27 days. Yes, today I am 27 days sober. It was 27 days ago that my life truly began, and it was also 27 days ago that I hit rock bottom. On that day, the first day, I would have described it very different. I would have told you that my life was over and that I didn’t know how I was ever going to pick myself back up. Don’t get me wrong, that day was horrible, and I can only hope I’ll never have to re-live it, but I also think it was necessary and most likely saved my life. It’s amazing how clear things become with some time, good therapy, a few good podcasts, and of course no guilt ridden trips to the liquor store.
I am writing this post for one main reason. I want to get my story out, so that maybe it will help any of you who are in a relationship with an addict. The things I will write about are based only from my experience and no one else’s. I am not a doctor or a therapist, I don’t have any licenses or degrees that validate any advice I give, all I have are experiences, a lot of them, and I hope that through them I can help someone else who needs it.
Since I started this blog a couple weeks ago I have gone back and read my first post more times than I probably should have. Each time, as grateful as I am that I was able to be honest and vulnerable that day, I can’t help but be angry at myself. I’m not angry for the mistakes I made and all the sad details of my story, and I feel no regret putting it out there for the world to see. What I am mad about is something that I’ve always done and I did it over and over again in that post. I blamed myself. I blamed myself over and over again for every bad thing that ever happened in my marriage, and I blamed myself for it coming to an end. I will never discount the role alcohol played, and all the horrible mistakes I made when I was drowning in the bottle, but it is foolish to say in any type of ending that it is all one-sided. This is why I wanted to write this blog for any of you who are married to, or are with someone who struggles with addiction. The role you play is huge, at least it was in my experience, and I think every alcoholic out there reading this would agree with me. Sitting here 27 days later with a clear head and far less emotion in my writing, I can finally be honest with myself and say that some of the situations I was placed in were not ok, and are also not what a loving, supportive partner would ever put the person they love through. I am in no way trying to “bad mouth” my ex-husband because despite the pain and heartbreak, I wouldn’t have married him if he wasn’t a good person. Having said that, I have realized that even the best people can do things that you will never understand. My self-esteem and self-worth was so low that I let things slide and believed what I was constantly told, it was my fault. My addiction caused everything. I have so many questions that I wish I had the answer to, but I am also prepared to live my life without ever getting those answers, and thats ok.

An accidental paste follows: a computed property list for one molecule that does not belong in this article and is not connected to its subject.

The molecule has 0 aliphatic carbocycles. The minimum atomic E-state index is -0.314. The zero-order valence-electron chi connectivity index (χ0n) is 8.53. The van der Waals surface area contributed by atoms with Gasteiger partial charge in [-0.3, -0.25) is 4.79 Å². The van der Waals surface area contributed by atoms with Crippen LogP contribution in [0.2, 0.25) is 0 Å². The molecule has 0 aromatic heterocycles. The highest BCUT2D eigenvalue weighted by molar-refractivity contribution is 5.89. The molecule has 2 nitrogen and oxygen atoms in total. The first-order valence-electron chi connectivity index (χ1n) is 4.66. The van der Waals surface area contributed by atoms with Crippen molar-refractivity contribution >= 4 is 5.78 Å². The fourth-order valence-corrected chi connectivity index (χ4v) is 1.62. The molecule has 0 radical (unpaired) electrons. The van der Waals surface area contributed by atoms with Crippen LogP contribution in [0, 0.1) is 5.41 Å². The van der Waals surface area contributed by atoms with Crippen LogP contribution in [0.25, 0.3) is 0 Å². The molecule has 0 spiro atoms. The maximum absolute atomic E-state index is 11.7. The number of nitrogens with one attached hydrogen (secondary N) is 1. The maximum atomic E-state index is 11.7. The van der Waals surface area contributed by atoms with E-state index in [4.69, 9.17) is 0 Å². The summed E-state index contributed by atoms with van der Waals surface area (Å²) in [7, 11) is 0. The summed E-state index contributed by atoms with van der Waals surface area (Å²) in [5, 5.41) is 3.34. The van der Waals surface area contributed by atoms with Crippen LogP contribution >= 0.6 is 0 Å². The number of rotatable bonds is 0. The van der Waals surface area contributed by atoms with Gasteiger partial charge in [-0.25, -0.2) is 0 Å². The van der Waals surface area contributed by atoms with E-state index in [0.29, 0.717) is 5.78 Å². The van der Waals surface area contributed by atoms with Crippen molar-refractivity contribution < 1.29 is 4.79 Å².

Over the last 3 years I have attempted sobriety probably a dozen times. Each time I started I woke up with high hopes, but inside it felt like I was already defeated. My sobriety seemed to be more of a burden than a good thing. When you are trying to stay sober being around alcohol in any way is a risk. You are so vulnerable and still trying to detox your system, so your body still craves it as if you are still drinking. Because of this, I could not go to parties and I really just didn’t want alcohol around me. This was not easy because my husband liked to have his parties on Sundays, and even though he didn’t drink, others did, and they didn’t care to bring over their own. My husband let them, knowing my struggle and knowing how vulnerable I was. After everything we had been through in our relationship and after how hard I was trying to stay sober, I would come home from work to a bottle of vodka on the table like it was water and I shouldn’t care. I took that on though, I blamed myself because I’m the one with the problem so I shouldn’t expect my husband to stay sober with me. He should still be able to live his life right? Thats what I constantly told myself. Although this is true in some ways, it is very false in others. I was doing everything I could to save my life and better our relationship, and it felt like the support I got in return was very little. What I did get was money here and there to help with therapy, and then words like “I don’t bring alcohol in the home during the week, so I’m supporting you”, and “I don’t want you to drink because you get so emotional and I can’t handle the drama”. It didn’t feel very compassionate and I felt so alone in the whole thing. There are many people that have now reached out to me and said “I never wanted to say anything Amelia, but it frustrated me the things I saw your husband do when you were trying to get sober.” And now, I can finally say I agree. I have my voice. I am frustrated. I am hurt. I am also smart and understand that my alcoholism was probably very hard to live with at times, but it doesn’t change the facts. When you marry someone, you vow to be there through the thick and the thin. That’s what marriage is supposed to be about. Marriage is not giving up after 3 months and treating it like a prom date was cancelled. There are so many things that I wished he would have done, because I know he was capable of it. He was my hero, my protector, and my safety net for years. So why? Ugh. I don’t understand and I probably never will. The one thing I needed was for him to show up like a husband should and have my back, be compassionate, loving, and protect me from the one thing that could kill me. If he would have just held me one time and told that everything was going to be ok and that I wouldn’t have to go through this alone, that would have done more for me than I can explain. Maybe he didn’t know how to do those things though. Who knows. All I know is the man I was with for 7 years changed in an instant and I feel like he’s a stranger to me now. So thats that. Thats a sliver of my story, and I am not going to feel bad for sharing it. Vulnerability is necessary even though hard to take sometimes.